• the large disabled population which is employable but struggles with access to education and therefore opportunities
  • Casteism: the current reservation system did its job for the times it was enacted in; however, the need of the hour is opportunities based on merit factoring access to education based on true economic status and not caste at birth
  • Class conflict
  • Ethnicity as evidenced by our gross inability to include fellow-Indians from different parts of the country such as the North-East. I was born and brought up in Mumbai but the term ‘bhaiya’ which is commonly and often derogatorily used for people from UP and Bihar makes me see red!
  • The LGBTQI+ community: in April of 2014, the Supreme Court of India formally recognised the existence of a third gender. However, do we know that transgenders (the word ‘hijra’ is terribly offensive and should not be used) were well-respected and revered in ancient India? In fact, they played important roles in many Hindu religious texts; held religious authority; important court positions; and administrative roles in Mughal era India.  Their subsequent ostracisation was a result of the British rule in India.  The legacy of this act was that the community has no access to education, employment and requires immediate inclusion in the workforce
  • The retired population which thanks to modern medicine and healthcare is not just able and competent but is in urgent need of employment post retirement in order to lead a dignified life.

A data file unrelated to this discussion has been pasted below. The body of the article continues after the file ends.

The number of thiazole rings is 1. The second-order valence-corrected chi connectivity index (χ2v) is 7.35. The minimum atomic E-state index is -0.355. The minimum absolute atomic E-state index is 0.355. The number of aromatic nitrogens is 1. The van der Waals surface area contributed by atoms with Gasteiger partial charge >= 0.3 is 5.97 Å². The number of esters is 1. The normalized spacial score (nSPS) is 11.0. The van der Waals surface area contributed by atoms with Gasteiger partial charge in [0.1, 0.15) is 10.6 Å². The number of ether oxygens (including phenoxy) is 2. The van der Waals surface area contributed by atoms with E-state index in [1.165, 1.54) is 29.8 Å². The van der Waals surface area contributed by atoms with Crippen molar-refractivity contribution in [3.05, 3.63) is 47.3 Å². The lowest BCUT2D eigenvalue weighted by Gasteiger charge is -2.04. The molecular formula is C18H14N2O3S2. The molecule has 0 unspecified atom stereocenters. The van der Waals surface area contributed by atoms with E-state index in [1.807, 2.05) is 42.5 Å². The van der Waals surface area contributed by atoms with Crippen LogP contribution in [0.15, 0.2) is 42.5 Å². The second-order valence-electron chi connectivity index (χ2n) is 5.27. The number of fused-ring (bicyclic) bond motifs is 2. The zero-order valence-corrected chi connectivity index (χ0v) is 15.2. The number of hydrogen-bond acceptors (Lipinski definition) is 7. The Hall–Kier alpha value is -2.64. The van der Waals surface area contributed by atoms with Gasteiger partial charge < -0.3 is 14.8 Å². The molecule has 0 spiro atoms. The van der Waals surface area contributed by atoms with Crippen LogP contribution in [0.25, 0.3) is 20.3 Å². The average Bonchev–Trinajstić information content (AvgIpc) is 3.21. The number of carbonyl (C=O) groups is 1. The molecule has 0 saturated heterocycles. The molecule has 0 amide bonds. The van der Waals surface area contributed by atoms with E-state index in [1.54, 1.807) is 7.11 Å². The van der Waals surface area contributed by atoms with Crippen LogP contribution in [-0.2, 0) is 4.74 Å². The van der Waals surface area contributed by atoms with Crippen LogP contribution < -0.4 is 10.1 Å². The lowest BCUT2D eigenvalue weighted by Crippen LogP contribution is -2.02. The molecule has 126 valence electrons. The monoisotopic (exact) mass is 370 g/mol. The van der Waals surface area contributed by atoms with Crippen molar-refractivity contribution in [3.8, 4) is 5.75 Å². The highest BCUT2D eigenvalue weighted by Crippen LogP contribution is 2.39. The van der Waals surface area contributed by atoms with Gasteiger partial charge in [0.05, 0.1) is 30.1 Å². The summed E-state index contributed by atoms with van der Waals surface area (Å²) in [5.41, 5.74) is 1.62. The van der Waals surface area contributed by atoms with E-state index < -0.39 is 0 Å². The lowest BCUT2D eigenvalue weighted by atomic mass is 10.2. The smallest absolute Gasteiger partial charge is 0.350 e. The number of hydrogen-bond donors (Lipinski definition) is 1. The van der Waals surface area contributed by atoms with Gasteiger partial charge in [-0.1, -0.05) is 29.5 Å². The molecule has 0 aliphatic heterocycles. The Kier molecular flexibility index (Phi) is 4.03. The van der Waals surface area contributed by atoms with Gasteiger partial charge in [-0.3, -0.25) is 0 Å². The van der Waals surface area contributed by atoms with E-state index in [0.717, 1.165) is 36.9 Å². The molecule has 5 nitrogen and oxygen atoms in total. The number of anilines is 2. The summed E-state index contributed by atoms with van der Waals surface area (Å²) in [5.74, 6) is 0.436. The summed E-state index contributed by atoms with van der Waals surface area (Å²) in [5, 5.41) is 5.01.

The Indian central Government has recently announced much needed upgrades in the education system and while I am bullish that D&I will soon find its way into the curriculum, I would urge private educational institutions and parents to really think about the ways in which awareness will help the children, the future of this country. 

The world around us is changing rapidly and what worked for our generation may not work today! 

If we want a better, more inclusive, prosperous and peaceful future, the first crucial step is to bring diversity and inclusion into the school curriculum.  If we were created by the same single force, it would be safe to assume that each one of us has a talent and is thus deserving of access, opportunities and a life of financial stability, dignity and respect. 

I know that I will not give up on my school and keep trying till they relent to my request of having D&I training for tenth graders; maybe in your own small way, you could make a big difference too. 

“Change will not come if we wait for some other person or some other time. We are the ones we’ve been waiting for. We are the change that we seek.” Barack Obama